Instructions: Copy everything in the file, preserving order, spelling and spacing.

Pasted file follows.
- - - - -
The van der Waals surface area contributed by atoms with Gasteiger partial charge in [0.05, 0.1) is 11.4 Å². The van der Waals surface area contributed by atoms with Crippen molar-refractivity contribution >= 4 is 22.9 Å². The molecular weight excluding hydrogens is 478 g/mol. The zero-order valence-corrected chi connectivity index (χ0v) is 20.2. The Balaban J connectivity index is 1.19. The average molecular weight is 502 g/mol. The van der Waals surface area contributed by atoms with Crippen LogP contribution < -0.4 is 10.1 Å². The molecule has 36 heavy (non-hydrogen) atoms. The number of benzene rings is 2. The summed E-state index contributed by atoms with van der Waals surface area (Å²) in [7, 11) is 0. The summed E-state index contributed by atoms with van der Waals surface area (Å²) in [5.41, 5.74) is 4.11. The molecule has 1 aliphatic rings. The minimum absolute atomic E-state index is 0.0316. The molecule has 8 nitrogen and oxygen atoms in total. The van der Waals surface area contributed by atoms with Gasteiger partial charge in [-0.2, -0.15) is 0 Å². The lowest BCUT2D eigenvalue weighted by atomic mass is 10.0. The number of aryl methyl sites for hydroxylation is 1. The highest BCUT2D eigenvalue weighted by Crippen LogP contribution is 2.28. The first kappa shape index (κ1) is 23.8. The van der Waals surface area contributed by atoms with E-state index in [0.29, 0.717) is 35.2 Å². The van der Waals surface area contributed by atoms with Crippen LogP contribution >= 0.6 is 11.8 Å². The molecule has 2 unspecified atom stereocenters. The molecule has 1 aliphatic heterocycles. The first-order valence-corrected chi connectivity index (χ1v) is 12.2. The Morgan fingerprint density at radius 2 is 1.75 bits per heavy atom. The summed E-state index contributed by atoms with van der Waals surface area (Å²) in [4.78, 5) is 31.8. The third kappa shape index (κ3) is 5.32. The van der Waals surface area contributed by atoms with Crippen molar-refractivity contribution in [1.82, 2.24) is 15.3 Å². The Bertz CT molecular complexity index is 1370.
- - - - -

The van der Waals surface area contributed by atoms with Gasteiger partial charge in [0.05, 0.1) is 11.4 Å². The van der Waals surface area contributed by atoms with Crippen molar-refractivity contribution >= 4 is 22.9 Å². The molecular weight excluding hydrogens is 478 g/mol. The zero-order valence-corrected chi connectivity index (χ0v) is 20.2. The Balaban J connectivity index is 1.19. The average molecular weight is 502 g/mol. The van der Waals surface area contributed by atoms with Crippen LogP contribution < -0.4 is 10.1 Å². The molecule has 36 heavy (non-hydrogen) atoms. The number of benzene rings is 2. The summed E-state index contributed by atoms with van der Waals surface area (Å²) in [7, 11) is 0. The summed E-state index contributed by atoms with van der Waals surface area (Å²) in [5.41, 5.74) is 4.11. The molecule has 1 aliphatic rings. The minimum absolute atomic E-state index is 0.0316. The molecule has 8 nitrogen and oxygen atoms in total. The van der Waals surface area contributed by atoms with Gasteiger partial charge in [-0.2, -0.15) is 0 Å². The lowest BCUT2D eigenvalue weighted by atomic mass is 10.0. The number of aryl methyl sites for hydroxylation is 1. The highest BCUT2D eigenvalue weighted by Crippen LogP contribution is 2.28. The first kappa shape index (κ1) is 23.8. The van der Waals surface area contributed by atoms with E-state index in [0.29, 0.717) is 35.2 Å². The van der Waals surface area contributed by atoms with Crippen LogP contribution >= 0.6 is 11.8 Å². The molecule has 2 unspecified atom stereocenters. The molecule has 1 aliphatic heterocycles. The first-order valence-corrected chi connectivity index (χ1v) is 12.2. The Morgan fingerprint density at radius 2 is 1.75 bits per heavy atom. The summed E-state index contributed by atoms with van der Waals surface area (Å²) in [4.78, 5) is 31.8. The third kappa shape index (κ3) is 5.32. The van der Waals surface area contributed by atoms with Crippen molar-refractivity contribution in [1.82, 2.24) is 15.3 Å². The Bertz CT molecular complexity index is 1370.